Brook Lopez, as always, is the first Brooklyn Nets player to address the media. Unlike always, roughly 30-40 media members, complete with television cameras, microphones, cell phone recorders blanket him, in a seemingly endless swarm to hear his thoughts on the game, on Brooklyn's first season, and what could have gone differently. Unlike always, Lopez hasn't had any time to get changed, so all cameras focus on his chest and upwards: below the shirt, Lopez is wearing only a towel.
Lopez sighs before taking the first question. Despite the sea of media, Lopez is as consistent off the court as he is on it. He's been a good soldier all season; he provides media members with the quotes they need and proper angles about playing hard, trusting teammates, providing "the boost," and taking blame even when the blame isn't necessary. He deflects praise. He says he should have done more when his teammates and coach did more than enough. He stares down at his feet, and straight ahead above the crowd of audio gobblers, but rarely directly at someone. He kindly and respectfully answers the same questions, with slightly different wording, from multiple media members. He is Brooklyn's goofy public relations official, and in proper PR fashion, you'll never get him to criticize anyone but himself.
Soon after Lopez finishes talking, the media amoeba huddles around Jerry Stackhouse, primarily because one camera swung in that direction. The hivemind goes where it smells a story, and Stackhouse can provide one; He is Brooklyn's veteran leadership, 38 years old and a principle member of the National Basketball Player's Association, Stackhouse may have something to say that other guys haven't learned yet.
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"I’m proud of this team and we’re going to go into a hostile environment in Brooklyn, and we’re going to win” - Joakim Noah following the Bulls loss in game six. Noah, who had one of the most inspiring games of his career, did just what he said the Bulls would do: win.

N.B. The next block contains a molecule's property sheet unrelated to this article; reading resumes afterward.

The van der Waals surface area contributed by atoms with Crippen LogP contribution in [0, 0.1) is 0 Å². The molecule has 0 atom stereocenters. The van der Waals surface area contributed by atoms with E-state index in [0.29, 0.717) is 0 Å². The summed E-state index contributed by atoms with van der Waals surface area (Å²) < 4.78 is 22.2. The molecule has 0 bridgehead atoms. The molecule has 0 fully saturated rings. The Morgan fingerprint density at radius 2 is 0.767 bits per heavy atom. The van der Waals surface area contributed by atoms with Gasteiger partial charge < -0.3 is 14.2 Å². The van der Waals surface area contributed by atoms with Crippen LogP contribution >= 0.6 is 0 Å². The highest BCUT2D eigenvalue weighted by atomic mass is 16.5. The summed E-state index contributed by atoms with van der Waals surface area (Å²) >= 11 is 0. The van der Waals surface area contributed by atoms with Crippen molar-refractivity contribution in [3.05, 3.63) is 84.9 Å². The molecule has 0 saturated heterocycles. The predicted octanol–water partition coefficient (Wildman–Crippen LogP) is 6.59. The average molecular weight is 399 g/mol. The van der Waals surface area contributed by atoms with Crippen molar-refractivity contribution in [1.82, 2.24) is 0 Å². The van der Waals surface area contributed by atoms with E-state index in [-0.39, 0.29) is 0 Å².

For tonight's recap, we're going to break it up into two parts; the first half and the second half, because that's exactly what tonight was for the Brooklyn Nets -- a two-part game.
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No one said it better than John Schuhmann: tonight's Game 7 is a "referendum" on all things Brooklyn and all things Nets. In their first playoff series in the borough, the Nets have a chance to win a Game 7 at home for the first time in Brooklyn history -- and that includes the Dodgers.
In honor of Game 7, here's seven things I'm keeping a close eye on heading into tonight.
Deron Williams signed with the Brooklyn Nets in July knowing that this was coming: perhaps not a Game 6, but an opportunity to lead the Brooklyn Nets past the first round of the playoffs in their inaugural season in Brooklyn and for the first time since the 2006-07 season. Williams has had a sometimes-scintillating, sometimes-quiet first round: Williams has had two excellent games (1 and 4), three solid games (3, 5, 6), and one awful shooting night (1-9 in Game 2) in this series. He's had a game-defining dunk and disappeared for the better part of an entire half. Williams's performance in Game 7 could be a career-defining moment.
The two-man tandemAndray Blatche and Brook Lopez played 13 minutes together in Game 6 after playing 16 minutes together in three games all series. It was their worst tandem performance of the series -- the team only shot 5-17 with the two on the floor -- but they still outscored the Bulls 24-21. In 49 minutes this series (or basically one full game), the Nets have outscored Chicago 115-74 when Blatche-Lopez share the floor, and have been outscored 509-488 when they don't. The Bulls will play shorthanded again tonight, and Joakim Noah has played 176 playoff minutes on one plantar-fasciitis-plagued foot. P.J. Carlesimo may not alter his starting lineup -- and in a game like this, I don't blame him -- but if there is any time for these two to get as many minutes as possible to pound a weakened Chicago frontline into submission, it's tonight.